For Melissa, finding the “right time” to tell a potential partner about the seriousness of her vasculitis is “an art that I haven’t quite got the hang of yet.”
People mentioned different ways they had tried to get people to understand the impact of vasculitis. Jane X gave family members an article a patient had written about fatigue because it was “easier than explaining it myself.” Isabella finds people seem to understand a comparison with rheumatoid arthritis.
In the past Gail had a broken leg. She now tells people that having nerve damage from vasculitis is like walking with your legs in two thick, hard casts.
Feelings about other people’s reactions to systemic vasculitis
When Dawn told friends about her vasculitis, they “didn’t say anything. As people do. Because they don’t know what to say.” Charlie noted that, while people would ask how he was, they were “not necessarily ready to hear about a lot of the challenges.” As a result, “as well as the loss of independence, I feel like there’s a lot of isolation there.”
Brenda feels that, unless people have vasculitis or a long-term illness like it, their sympathy only lasts “for a little while” then they “don’t want to know any more.”
It was common for people to tell us they were frustrated about being expected to justify the consequences of vasculitis. Steve, for example, mentioned getting lots of sympathy and understanding, but also feeling “bullied” when people don’t accept his dietary restrictions and physical limitations.
When her vasculitis rash appears, Katy hates that people ask what she has or hasn’t done differently.
Dean’s body “won’t allow” him to do as much as fit people. At snooker or the gym, he is often asked why he needs a rest.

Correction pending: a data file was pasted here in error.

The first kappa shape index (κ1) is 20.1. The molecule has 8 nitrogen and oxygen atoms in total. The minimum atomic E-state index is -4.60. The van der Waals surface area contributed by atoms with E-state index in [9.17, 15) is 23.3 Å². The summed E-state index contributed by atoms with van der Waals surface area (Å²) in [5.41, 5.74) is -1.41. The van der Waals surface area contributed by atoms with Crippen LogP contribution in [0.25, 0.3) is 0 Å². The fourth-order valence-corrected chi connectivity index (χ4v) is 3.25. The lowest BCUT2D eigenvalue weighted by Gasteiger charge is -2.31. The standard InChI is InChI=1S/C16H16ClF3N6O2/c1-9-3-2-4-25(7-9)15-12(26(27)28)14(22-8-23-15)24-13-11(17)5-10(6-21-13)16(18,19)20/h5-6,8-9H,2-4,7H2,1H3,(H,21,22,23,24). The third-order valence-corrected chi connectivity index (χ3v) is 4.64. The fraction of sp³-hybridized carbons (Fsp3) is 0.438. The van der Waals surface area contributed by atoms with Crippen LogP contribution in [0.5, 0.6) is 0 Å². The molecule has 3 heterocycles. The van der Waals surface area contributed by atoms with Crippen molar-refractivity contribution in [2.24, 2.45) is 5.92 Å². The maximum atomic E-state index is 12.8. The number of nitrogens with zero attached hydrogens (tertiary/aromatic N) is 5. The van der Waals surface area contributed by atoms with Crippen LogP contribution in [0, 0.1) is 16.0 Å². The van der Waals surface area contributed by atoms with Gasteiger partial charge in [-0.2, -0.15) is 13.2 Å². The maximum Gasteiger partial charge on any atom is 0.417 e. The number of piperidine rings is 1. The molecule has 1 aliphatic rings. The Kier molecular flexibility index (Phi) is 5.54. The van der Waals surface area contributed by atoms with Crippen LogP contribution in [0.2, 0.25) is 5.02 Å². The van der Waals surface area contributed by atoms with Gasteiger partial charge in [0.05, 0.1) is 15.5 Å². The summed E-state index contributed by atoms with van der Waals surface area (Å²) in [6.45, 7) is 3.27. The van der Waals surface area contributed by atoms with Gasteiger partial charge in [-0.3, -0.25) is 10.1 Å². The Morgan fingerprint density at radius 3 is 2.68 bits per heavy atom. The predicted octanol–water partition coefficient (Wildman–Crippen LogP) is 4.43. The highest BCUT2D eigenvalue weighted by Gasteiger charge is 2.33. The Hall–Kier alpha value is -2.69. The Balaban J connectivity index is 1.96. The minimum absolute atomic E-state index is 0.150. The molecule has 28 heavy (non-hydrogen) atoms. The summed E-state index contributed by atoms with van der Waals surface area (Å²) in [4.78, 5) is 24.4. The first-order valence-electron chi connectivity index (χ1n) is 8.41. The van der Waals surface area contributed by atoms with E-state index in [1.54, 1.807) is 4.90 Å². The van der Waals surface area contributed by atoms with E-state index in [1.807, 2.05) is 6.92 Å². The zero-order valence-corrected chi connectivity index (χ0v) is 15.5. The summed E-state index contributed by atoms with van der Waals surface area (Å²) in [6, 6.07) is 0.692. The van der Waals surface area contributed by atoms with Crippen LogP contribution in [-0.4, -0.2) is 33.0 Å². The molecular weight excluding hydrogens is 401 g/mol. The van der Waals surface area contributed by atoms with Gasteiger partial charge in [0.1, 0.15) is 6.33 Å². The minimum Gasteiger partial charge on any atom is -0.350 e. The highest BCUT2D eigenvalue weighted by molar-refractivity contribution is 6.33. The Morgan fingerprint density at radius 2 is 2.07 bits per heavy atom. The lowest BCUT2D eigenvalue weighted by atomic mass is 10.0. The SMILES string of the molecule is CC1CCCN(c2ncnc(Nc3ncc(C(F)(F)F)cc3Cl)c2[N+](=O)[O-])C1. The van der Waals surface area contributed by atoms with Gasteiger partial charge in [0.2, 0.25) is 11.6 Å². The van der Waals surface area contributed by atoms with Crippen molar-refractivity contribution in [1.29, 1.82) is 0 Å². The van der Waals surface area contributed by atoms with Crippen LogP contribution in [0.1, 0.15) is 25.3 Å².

People told us they would like others just to acknowledge how they feel. Richard gets frustrated when people tell him the things that he could do in spite of the limitations vasculitis has put on his life: “Yeah you’re right, I could do needlework, but I don’t want to.” Nicola found it “infuriating” when she tried to discuss how she felt about her changed appearance, and some people either avoided answering or gave examples of how things could have been worse.
The ongoing struggle to explain that systemic vasculitis is lifelong
People often said it was difficult to explain that vasculitis is a lifelong condition, even to family.
Claudia has to remind family and friends that she will always have vasculitis.
Salma couldn’t find the Gujarati words to explain to her husband what vasculitis meant for the future.
Like Claudia and Salma, Diane found some family members understood how seriously ill she was at first but then thought they would be fine. Graham has lost the sight in one eye. He thinks some family members don’t realise how life changing vasculitis is, as they say, “You’ve got your remaining vision, what are you worried about?” Marie’s mum can’t understand why she is sometimes okay and sometimes can’t get out of bed. And Wendy went through a “painful period” of reminding a relative with Alzheimer’s disease “over and over again” why she was going to hospital.